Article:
Want to bet that Russian mogul weds?

March 10, 2007|By Erika Niedowski | Erika Niedowski,Sun Foreign Reporter

MOSCOW -- Time is running out on the single - and certainly the swinging - days of the man known as Russia's most eligible bachelor. Mikhail Prokhorov, the tall, fine, feverish spender who amassed a worth of $13.5 billion running the world's largest nickel producer, is getting hitched on May 3.

To win a bet. Or so the story goes.

Perhaps that's the only way to get him to settle down. The 41-year-old Prokhorov, after all, is known as quite a party man, throwing decadent bashes with women aplenty, where the cognac alone costs more than most Russians make in years. The excess has gotten him in trouble of late: Prokhorov was arrested in a glamorous resort town in the French Alps shortly after New Year's in connection with a prostitution investigation; authorities released him, without pressing charges, after four days of questioning.

It is unclear, at least to the inquiring public, whom Prokhorov might be marrying and whether love is in any way involved. Kseniya Sobchak, an impeccably appointed blond socialite who hosts a television reality show called Dom-2 and is referred to as Russia's Paris Hilton (as if the American one were not enough), has been mentioned as a contender.

She already owns a wedding dress, she has pointed out; she was formerly engaged to a Russian businessman trained at Harvard University and had planned a high-society wedding in 2005 that was called off.

A fair question: How did it come to this? Prokhorov apparently made a bet - with whom, and for what, is not known - to wed by the time he turns 42, which occurs on the third of May.

And, it seems, he is a man of his word. Or he hates to lose. Or, perhaps, both. He has reportedly said, enigmatically, that he will wed the pervoi vstrechnoi, which means, literally, the "first one he meets."

"Mishka said he would marry the first girl who came along," the newspaper Tvoi Dyen recently quoted a businessman "closely connected to the oligarch" as saying. "But he will have to choose her no later than March because it's necessary to draw up all the documents before the marriage."

There could be some other documents to draw up as well: those required for divorce. The same person from the Moscow registry office who will perform the marriage ceremony is expected to dissolve it, too, after five days.

Especially since his brush with the law in January, which was later called a "regrettable misunderstanding" by a spokesman for his company, Norilsk Nickel, Prokhorov can't be enough in the news.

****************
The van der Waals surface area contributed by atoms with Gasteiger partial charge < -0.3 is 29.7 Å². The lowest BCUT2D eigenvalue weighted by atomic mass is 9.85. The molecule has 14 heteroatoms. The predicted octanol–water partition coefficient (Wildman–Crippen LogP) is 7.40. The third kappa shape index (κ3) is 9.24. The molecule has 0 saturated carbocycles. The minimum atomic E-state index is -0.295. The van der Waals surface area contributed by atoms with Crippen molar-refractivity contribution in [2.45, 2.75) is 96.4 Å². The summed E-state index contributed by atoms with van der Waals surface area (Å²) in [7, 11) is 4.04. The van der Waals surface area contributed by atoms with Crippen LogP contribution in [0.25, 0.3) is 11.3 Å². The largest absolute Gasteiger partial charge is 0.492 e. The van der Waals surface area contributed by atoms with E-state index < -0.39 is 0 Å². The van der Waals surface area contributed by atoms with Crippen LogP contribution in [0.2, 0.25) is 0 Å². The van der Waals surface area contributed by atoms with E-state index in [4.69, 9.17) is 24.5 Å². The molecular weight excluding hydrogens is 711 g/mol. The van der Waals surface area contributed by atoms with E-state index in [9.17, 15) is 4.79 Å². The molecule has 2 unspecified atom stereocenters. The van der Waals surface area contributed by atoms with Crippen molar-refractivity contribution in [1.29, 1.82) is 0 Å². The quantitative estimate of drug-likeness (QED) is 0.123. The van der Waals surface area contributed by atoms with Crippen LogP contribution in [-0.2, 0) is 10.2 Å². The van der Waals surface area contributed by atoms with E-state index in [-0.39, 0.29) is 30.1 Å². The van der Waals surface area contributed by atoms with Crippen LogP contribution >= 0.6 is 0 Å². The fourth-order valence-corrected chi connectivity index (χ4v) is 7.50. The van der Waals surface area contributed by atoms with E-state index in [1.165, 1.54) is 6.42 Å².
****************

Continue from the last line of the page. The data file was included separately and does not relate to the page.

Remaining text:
Perhaps a joke

But there is one potential catch to the coverage of his impending nuptials: It could all be a hoax, just another excuse perhaps, as if Prokhorov needs one, to throw a party. Some have said the scheme was dreamed up during his detention in Courchevel, the French resort. He had to have something to do during his extended stay in a small cell.

Sobchak, a family friend of Russian President Vladimir V. Putin, who worked for her father when he was mayor of St. Petersburg, says it's not a joke.

"Misha is returning in three days," she told the tabloid Komsomolskaya Pravda this week, referring to his trip to an island off Venezuela where his bachelor party was held, "and we're going to the Maldives, to look at the hotel where we'll stay. Because there are still a few months left, it's necessary to see how the preparations for the wedding will go."

Sobchak says that she has lost a little weight since her earlier engagement but that she can always get her wedding dress tailored.

A former classmate of Prokhorov who works as a special correspondent for that newspaper, Anastasiya Pleshakova, confided - to the millions of readers of her paper - that Prokhorov has been talking of marrying at that age since his school days.

"At that time it was an excuse for his persistent admirers," she said. "Sort of, `You girls keep your distance.' Everyone was touched by Mishanya - what a sense of humor he has. Who could have suggested at that time that his matrimonial intentions were serious?"

Quite a bash

Even for a wedding that, so far, has no bride, the media have offered up teasing glimpses of what's in store. The five-day bash is to take place in the picturesque Maldives, a chain of more than 1,000 islands in the Indian Ocean. The festivities will be held on two; unmarried couples will stay on Kurumba, married ones on Paradise (Prokhorov himself will reach Paradise only after exchanging vows). About 700 or 800 guests will attend, shuttled in on charter planes. In all, Prokhorov's so-called "family life" will cost him around $10 million.

The wedding could well be one of the most expensive in post-Soviet Russia, though that of another billionaire, banker Andrei Melnichenko, was reported to have cost $35 million, including $3.6 million for Christina Aguilera to perform three songs. Melnichenko married a former Miss Yugoslavia in 2005.

Prokhorov is one of the few remaining bachelors among Russia's 33 billionaires.

"Holiday man - that's what his entourage calls Mikhail Prokhorov," said Tvoi Dyen. "His generosity is enough for everyone - he isn't stingy in spending money on his close friends, on countless close friends and on the fair sex. It's natural that the only thing he hides, under seven locks, is his heart."

erika.niedowski@baltsun.com

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